The strange saga of Lizzie Borden has inspired countless dramatic interpretations, crossing all types of media. The magnetic pull to the accused murderer is easy to understand, as Lizzie’s tale hits on social position and domestic abuse, and culminates with the bloody, brutal death of two people utterly destroyed by an ax. It’s the stuff of pulp fiction, and the true story of the woman’s fight for identity returns to screens in “Lizzie,” with Chloe Sevigny taking a producer credit, giving herself the lead role, which provides a dramatic challenge not normally associated with the actress. “Lizzie” has its aggressive moments, but they’re largely saved for the midsection of the movie, with director Craig William Macneill keeping to intense atmospherics, not actual incident, to support the feature.  Read the rest at

Film Review - American Dresser


“American Dresser” initially wants to be a biker movie, following characters as they take off across the country on two wheels, embracing the romantic notion of daily tourism at top speed, taking in national grandeur and local color along the way. Writer/director/co-star Carmine Cangialosi achieves this feeling of freedom for about ten minutes, with the rest of picture sent in several different directions during its run time, and few of them come together in any meaningful way. “American Dresser” is scattered and ill-conceived, but there’s the saving grace of seniority, with stars Tom Berenger and especially Keith David turning in expressive performances as older men on a quest for one last perfect ride, getting the material halfway to competency while Cangialosi employs a blindfold and a dart board to select where the writing goes next.  Read the rest at

Blu-ray Review - Spetters


Paul Verhoeven is known as a cinematic provocateur. He's a filmmaker with a defined taste for the extreme, using sex and violence as mere building blocks in his features, which typically amplify the human experience into big screen opera, making a mess of emotions and body parts. 1980's "Spetters" comes before Verhoeven's incredible American run of "RoboCop," "Total Recall," and "Basic Instinct," returning to a time when he was a burgeoning Dutch helmer with plenty of spunk to spray on audiences, funneling his enthusiasm for untamed characters into a story of youthful energy, tragedy, and bad behavior. Imagine if Verhoeven directed "Porky's," and that's close to the viewing experience of "Spetters," which highlights the youth of Rotterdam as they try to make their way in the world, landing on the worst possible personal decisions imaginable along the way. Overkill is a big deal to Verhoeven, and the feature tries to inflate common problems into major incidents of horror, retaining the unmistakable vision of a helmer who excels at creating screen danger, but often doesn't know when to quit. Read the rest at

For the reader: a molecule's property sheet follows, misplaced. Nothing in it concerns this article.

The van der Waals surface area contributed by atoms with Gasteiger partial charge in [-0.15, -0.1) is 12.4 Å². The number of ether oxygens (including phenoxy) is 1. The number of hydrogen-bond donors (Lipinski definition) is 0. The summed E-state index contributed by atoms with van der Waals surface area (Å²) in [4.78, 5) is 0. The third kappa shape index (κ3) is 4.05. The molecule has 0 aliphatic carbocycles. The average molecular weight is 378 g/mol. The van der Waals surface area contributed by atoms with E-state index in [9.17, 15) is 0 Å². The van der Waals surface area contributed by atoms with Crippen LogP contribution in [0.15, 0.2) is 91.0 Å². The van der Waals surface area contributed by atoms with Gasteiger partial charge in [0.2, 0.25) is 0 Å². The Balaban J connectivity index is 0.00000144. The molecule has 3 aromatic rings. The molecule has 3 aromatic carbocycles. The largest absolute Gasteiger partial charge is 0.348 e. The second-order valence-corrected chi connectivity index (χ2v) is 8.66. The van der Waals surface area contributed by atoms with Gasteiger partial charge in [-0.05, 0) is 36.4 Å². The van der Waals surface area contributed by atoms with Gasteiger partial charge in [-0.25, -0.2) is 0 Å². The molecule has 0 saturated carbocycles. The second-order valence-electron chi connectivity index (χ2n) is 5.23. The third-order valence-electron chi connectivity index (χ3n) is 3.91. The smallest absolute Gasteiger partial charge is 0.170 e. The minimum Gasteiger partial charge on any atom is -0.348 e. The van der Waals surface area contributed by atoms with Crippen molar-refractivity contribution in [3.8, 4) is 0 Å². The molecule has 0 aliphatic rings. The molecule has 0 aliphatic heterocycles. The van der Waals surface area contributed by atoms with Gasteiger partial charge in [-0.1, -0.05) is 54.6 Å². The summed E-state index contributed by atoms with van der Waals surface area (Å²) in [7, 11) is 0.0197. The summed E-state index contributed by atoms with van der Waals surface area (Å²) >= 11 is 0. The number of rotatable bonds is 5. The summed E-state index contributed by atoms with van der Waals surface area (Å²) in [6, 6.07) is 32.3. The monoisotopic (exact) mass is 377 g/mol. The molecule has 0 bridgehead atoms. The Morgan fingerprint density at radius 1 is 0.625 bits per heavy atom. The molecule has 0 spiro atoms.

Blu-ray Review - Josie


"Josie" emerges from the mind of screenwriter Anthony Ragnone, who makes his feature-length debut with the movie. Apparently, the writing attracted a lot of attention on the screenplay scene a few years ago, even reaching the dubious "Black List," a self-congratulatory Hollywood system that's helped many projects reach the screen, while only a few of them have been as extraordinary as their reputations. "Josie" has the seductive curves of the picture that plays terrific on paper, but as a film, limitations are highlighted in a major way, with the plot more suited for a short story than a big screen endeavor, finding Ragnone working on a puzzle that's not particularly worth solving, while director Eric England doesn't provide much of a reason to remain with the unfolding drama, forgoing narrative drive to linger on lukewarm encounters between banal characters.  Read the rest at